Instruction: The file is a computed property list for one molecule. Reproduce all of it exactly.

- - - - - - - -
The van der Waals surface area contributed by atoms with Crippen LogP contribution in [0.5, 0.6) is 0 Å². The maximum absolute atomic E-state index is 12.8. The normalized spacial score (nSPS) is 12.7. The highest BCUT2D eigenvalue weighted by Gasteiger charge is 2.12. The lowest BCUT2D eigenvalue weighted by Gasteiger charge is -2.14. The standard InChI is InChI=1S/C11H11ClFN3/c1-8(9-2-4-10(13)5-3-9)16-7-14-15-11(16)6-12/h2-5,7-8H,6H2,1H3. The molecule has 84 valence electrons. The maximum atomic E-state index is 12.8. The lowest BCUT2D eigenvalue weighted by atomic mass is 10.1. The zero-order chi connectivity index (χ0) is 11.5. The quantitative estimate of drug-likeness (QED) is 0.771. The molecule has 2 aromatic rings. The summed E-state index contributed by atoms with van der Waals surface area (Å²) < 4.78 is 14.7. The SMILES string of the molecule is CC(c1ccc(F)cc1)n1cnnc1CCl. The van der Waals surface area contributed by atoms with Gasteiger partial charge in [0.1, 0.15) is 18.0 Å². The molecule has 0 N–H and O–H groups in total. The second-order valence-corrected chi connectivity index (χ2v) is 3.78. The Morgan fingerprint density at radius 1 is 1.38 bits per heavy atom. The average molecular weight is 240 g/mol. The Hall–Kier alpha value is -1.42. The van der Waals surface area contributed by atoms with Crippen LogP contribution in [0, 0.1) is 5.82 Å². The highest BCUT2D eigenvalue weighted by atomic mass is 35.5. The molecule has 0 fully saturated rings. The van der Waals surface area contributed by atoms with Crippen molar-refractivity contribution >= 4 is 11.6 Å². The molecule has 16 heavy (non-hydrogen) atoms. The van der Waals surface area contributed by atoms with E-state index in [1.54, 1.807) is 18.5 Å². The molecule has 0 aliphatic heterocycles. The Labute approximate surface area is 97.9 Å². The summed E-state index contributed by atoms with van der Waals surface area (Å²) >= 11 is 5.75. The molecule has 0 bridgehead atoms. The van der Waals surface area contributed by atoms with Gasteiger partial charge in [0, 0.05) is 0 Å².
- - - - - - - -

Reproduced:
The van der Waals surface area contributed by atoms with Crippen LogP contribution in [0.5, 0.6) is 0 Å². The maximum absolute atomic E-state index is 12.8. The normalized spacial score (nSPS) is 12.7. The highest BCUT2D eigenvalue weighted by Gasteiger charge is 2.12. The lowest BCUT2D eigenvalue weighted by Gasteiger charge is -2.14. The standard InChI is InChI=1S/C11H11ClFN3/c1-8(9-2-4-10(13)5-3-9)16-7-14-15-11(16)6-12/h2-5,7-8H,6H2,1H3. The molecule has 84 valence electrons. The maximum atomic E-state index is 12.8. The lowest BCUT2D eigenvalue weighted by atomic mass is 10.1. The zero-order chi connectivity index (χ0) is 11.5. The quantitative estimate of drug-likeness (QED) is 0.771. The molecule has 2 aromatic rings. The summed E-state index contributed by atoms with van der Waals surface area (Å²) < 4.78 is 14.7. The SMILES string of the molecule is CC(c1ccc(F)cc1)n1cnnc1CCl. The van der Waals surface area contributed by atoms with Gasteiger partial charge in [0.1, 0.15) is 18.0 Å². The molecule has 0 N–H and O–H groups in total. The second-order valence-corrected chi connectivity index (χ2v) is 3.78. The Morgan fingerprint density at radius 1 is 1.38 bits per heavy atom. The average molecular weight is 240 g/mol. The Hall–Kier alpha value is -1.42. The van der Waals surface area contributed by atoms with Crippen LogP contribution in [0, 0.1) is 5.82 Å². The highest BCUT2D eigenvalue weighted by atomic mass is 35.5. The molecule has 0 fully saturated rings. The van der Waals surface area contributed by atoms with Crippen molar-refractivity contribution >= 4 is 11.6 Å². The molecule has 16 heavy (non-hydrogen) atoms. The van der Waals surface area contributed by atoms with E-state index in [1.54, 1.807) is 18.5 Å². The molecule has 0 aliphatic heterocycles. The Labute approximate surface area is 97.9 Å². The summed E-state index contributed by atoms with van der Waals surface area (Å²) >= 11 is 5.75. The molecule has 0 bridgehead atoms. The van der Waals surface area contributed by atoms with Gasteiger partial charge in [0, 0.05) is 0 Å².